It’s pretty plain that Russia’s new assertiveness has huge implications for security in northeastern Europe. Moreover, the Russian Army could today bring to bear considerable quantitative and qualitative superiority in any campaign against Estonia, Latvia, and Lithuania. The three small republics are naturally worried about that correlation of forces, and are taking varying actions to deal with it. In our new paper—Modernizing Baltic Land Forces: Recommendations for Meeting the Near-Term Russian Threat—we argue that all three Baltic States should upgrade their land forces equipment with heavier armor and longer-range artillery. This will both provide NATO forces time to mobilize in their collective defense, and signal their resolution to the Russians that the Baltics will not yield.
A biographical note about the authors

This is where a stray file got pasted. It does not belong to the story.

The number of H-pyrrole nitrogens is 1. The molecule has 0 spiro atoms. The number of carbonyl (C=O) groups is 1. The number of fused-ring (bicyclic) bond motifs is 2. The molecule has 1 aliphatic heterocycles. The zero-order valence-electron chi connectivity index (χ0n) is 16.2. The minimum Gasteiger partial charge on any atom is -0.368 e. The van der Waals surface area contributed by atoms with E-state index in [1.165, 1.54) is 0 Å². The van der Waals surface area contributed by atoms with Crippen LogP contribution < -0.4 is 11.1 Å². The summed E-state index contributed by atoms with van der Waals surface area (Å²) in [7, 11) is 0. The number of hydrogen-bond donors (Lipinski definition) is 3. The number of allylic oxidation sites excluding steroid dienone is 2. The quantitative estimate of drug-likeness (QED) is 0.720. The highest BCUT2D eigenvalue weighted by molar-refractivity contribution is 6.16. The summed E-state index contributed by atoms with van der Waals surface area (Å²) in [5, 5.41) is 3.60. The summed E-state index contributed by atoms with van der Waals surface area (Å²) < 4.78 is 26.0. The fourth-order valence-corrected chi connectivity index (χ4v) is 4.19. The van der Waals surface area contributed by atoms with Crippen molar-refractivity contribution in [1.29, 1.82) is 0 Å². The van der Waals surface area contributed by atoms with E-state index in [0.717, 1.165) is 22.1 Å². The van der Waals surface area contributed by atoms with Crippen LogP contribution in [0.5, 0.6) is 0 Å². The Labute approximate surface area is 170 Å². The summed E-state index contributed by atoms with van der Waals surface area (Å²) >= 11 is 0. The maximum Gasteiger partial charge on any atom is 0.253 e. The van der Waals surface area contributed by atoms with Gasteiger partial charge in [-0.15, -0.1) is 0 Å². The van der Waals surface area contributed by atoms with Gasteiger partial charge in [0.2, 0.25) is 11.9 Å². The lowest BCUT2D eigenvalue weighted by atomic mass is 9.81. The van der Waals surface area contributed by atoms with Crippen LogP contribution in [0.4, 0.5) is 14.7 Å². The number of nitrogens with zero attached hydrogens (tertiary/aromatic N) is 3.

James Hasík is a William Powers Fellow in the Lyndon B. Johnson School of Public Affairs, and Clements Graduate Fellow in the William P. Clements, Jr. Center for History, Strategy and Statecraft, both at The University of Texas at Austin. Magnus Nordenman is a deputy director of the Brent Scowcroft Center on International Security at the Atlantic Council, where Hasík is concurrently a nonresident senior fellow. Together they write apart from their official capacities, and the opinions expressed herein are entirely theirs. This study was underwritten by a grant from BAE Systems.